2. Once information is lost, it cannot be recovered. If your source material is a CD, no software encoding is going to get you "better than CD" quality. You can't achieve a higher level of quality than your source material.

Similarly, if your source is a 128kbps MP3, you aren't going to be able to make it sound better by re-encoding it as a 192kbps Ogg file, or a FLAC file. The information that got stripped out by converting to the MP3 is permanently lost. The only way to get better quality is to go back to your CD (or other high quality source material) and re-encode based on that.

Like I said, my opinion is FLAC is overrated for most uses, and the good lossy formats are where it's at. I keep my music in 192kbps Ogg and it sounds beautiful to me. There have been some studies showing that as many as 10 transcodings have to take place before you really start sacrificing quality in an Ogg file, so I'm not too stressed about future portability. If hard drives in the 1-2TB range are available cheaply in a few years, I'll probably change my stance on this.
posted by knave at 7:48 PM on July 31, 2006


I'll admit...I have no idea of the answer. But I did a yahoo search.


Link to working FLAC component for itunes

and

Applescript to convert AAC to FLAC and preserve metadata

plus

Also here

How I found these: Yahoo search.
posted by filmgeek at 7:50 PM on July 31, 2006


It's not necessarily true that you need MP3s for portable devices. My player (Cowon iAudio X5L) is great, it does MP3, Ogg, FLAC, and WMA formats.
posted by knave at 8:01 PM on July 31, 2006


dbpoweramp can convert from aac and mp3 to FLAC or ogg, whichever you would prefer. It will also convert as many files as you can shove in a folder. It is fairly simple to use and the codecs are all available off the front page.

You may have to pay for the mp3 codec as it isn't free to them. I'm not sure if you will need that to convert from mp3 though.
posted by aburd at 8:03 PM on July 31, 2006


Okay, thanks for the info.

I was planning to convert my CD audio sources to FLAC. I guess the MP3 can just remain MP3. (All the AAC files came from CD sources.)

But, (since they've all ready been compressed) is there anyway to add the same types of metadata found in AAC to MP3?
posted by Colloquial Collision at 9:14 PM on July 31, 2006


there is such a thing as OGG FLAC, which is flac in an ogg wrapper. that will support metadata for sure. but googling reveals that almost nothing understands ogg flac right now.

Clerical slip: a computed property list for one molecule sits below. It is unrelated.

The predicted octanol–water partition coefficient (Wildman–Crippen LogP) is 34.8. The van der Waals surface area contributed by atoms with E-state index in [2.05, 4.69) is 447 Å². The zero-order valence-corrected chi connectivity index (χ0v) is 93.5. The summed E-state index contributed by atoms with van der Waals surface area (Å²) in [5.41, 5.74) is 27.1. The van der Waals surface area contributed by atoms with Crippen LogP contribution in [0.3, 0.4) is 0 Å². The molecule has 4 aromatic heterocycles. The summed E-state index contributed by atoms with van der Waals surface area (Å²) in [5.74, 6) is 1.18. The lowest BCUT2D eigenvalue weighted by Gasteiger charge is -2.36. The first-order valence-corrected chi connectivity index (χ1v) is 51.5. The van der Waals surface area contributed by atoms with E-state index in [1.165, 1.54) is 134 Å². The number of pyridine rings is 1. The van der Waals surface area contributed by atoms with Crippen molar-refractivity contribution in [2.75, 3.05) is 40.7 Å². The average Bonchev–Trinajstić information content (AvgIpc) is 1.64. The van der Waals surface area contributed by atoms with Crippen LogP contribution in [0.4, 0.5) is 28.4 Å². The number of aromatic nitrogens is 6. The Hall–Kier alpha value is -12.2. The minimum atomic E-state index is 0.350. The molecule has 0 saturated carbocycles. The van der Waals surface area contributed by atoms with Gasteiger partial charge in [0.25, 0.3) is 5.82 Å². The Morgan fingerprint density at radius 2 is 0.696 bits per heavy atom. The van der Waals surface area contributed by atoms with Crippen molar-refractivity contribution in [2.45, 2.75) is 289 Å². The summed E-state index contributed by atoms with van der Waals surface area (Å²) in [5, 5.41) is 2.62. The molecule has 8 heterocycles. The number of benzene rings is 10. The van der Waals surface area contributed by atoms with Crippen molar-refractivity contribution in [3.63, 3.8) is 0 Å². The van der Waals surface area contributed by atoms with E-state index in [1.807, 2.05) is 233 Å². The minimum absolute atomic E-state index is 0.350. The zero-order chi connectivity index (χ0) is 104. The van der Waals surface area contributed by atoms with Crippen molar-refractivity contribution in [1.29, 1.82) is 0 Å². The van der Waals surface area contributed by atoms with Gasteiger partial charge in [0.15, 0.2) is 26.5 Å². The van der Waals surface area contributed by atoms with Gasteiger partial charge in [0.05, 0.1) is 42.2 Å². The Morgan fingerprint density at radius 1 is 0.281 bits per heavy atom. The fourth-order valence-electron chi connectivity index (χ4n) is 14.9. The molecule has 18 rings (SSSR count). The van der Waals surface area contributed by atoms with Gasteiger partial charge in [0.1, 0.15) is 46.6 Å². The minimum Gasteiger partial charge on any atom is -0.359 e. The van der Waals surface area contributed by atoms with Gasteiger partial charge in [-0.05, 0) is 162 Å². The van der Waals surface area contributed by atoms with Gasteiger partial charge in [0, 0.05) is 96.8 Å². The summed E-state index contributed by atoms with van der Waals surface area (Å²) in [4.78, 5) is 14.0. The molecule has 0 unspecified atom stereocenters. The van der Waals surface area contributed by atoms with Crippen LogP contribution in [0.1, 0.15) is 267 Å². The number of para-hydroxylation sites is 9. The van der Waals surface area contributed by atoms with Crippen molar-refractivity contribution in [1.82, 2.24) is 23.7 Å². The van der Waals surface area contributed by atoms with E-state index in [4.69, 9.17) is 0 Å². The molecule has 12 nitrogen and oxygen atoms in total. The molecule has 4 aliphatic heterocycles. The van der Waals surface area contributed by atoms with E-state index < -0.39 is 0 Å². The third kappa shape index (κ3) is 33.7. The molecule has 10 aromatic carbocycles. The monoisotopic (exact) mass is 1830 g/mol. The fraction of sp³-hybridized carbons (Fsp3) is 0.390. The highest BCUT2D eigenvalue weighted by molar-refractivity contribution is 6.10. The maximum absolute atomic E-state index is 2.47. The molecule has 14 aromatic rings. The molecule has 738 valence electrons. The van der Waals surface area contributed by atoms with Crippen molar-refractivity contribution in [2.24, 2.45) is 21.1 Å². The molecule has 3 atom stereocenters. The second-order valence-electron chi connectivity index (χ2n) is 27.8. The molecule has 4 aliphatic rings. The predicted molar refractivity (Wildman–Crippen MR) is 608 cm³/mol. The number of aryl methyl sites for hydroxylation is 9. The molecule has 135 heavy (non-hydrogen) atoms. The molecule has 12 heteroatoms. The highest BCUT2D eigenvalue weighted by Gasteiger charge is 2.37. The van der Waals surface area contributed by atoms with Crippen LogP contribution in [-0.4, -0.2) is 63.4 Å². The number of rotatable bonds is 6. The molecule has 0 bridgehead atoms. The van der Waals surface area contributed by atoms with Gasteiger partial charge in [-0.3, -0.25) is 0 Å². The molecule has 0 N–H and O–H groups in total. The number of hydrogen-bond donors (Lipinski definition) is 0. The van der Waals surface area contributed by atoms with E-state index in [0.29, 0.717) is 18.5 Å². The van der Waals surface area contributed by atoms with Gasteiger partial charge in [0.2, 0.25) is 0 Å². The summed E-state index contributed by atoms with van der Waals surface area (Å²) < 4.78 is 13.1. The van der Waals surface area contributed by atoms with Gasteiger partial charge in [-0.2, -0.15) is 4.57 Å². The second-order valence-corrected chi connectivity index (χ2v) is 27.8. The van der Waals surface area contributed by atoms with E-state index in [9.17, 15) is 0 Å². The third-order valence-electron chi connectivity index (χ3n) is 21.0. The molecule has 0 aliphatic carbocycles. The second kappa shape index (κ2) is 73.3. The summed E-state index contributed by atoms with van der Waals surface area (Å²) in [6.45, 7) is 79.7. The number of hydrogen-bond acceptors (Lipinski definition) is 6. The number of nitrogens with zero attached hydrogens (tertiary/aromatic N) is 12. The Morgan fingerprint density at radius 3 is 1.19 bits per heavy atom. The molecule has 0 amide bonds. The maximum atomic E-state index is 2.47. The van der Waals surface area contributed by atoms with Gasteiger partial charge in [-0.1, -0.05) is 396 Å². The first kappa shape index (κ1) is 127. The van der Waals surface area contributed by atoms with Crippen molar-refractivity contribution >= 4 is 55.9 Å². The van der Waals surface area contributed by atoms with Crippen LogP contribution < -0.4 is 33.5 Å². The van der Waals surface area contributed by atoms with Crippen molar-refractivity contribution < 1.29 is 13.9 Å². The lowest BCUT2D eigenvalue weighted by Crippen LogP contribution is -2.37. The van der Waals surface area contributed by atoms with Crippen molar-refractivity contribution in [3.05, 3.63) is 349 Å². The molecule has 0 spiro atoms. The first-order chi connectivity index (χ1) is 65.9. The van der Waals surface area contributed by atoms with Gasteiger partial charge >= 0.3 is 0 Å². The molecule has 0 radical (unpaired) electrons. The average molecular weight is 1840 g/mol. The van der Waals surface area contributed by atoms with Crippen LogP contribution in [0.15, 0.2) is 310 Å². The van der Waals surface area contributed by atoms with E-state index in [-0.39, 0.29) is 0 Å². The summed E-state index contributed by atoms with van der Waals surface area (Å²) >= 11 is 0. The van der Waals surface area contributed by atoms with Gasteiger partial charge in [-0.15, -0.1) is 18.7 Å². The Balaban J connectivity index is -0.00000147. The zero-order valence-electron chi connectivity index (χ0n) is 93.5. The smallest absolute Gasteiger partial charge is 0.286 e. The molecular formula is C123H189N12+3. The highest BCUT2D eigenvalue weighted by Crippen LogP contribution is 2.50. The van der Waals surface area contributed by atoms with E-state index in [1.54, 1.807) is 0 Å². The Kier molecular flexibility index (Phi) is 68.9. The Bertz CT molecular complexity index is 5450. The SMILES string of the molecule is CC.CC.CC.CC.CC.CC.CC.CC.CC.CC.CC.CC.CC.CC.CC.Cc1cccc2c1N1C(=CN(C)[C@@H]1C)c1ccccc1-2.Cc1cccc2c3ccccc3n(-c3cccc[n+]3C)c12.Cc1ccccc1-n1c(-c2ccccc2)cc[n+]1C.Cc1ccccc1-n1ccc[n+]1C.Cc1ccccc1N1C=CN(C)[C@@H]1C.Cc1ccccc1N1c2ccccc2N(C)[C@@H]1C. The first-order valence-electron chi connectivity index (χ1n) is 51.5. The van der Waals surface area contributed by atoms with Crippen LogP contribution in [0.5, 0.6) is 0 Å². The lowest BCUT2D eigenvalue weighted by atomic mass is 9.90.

there is a metadata data structure defined for flac, but i have no idea if any of the flac-creation tools actually support it.

from flac --explain:

-T, --tag=FIELD=VALUE Add a Vorbis comment. Make sure to quote the comment if necessary. This option may appearmore than once to add several comments. NOTE: all tags will be added to all encoded files.
posted by joeblough at 10:00 PM on July 31, 2006


MP3 Book Helper supports FLAC tags. IIRC, they're the same type of tags as Ogg Vorbis.

If you want the highest quality rips from your own CDs, be sure to check out the UberStandard. which is a pretty good guide. It assumes you're compressing to EAC but is easily adaptable to FLAC (in short: use User Defined Encoder in EAC, select FLAC.EXE as the encoder, use command line "--best %d %s").

Oh yeah, except EAC is a Windows app. I've heard it runs under Wine.

Converting MP3 files to FLAC: although you won't lose any quality, it's a pretty silly move -- your files will be several times larger. Also, it'd then be difficult to tell which FLACs came from lossy sources and which ones didn't. You're probably better off just replacing them altogether with lossless rips. The nice thing about lossless is that it doesn't matter which format they're in; you can always convert to your preferred format without any quality loss (SHN or APE to FLAC, for instance).
posted by neckro23 at 1:01 AM on August 1, 2006


Thanks for everyone's help! My MP3 will stay as they are, but I will begin re-ripping my CDs to FLAC. Thanks again.
posted by Colloquial Collision at 8:30 PM on August 2, 2006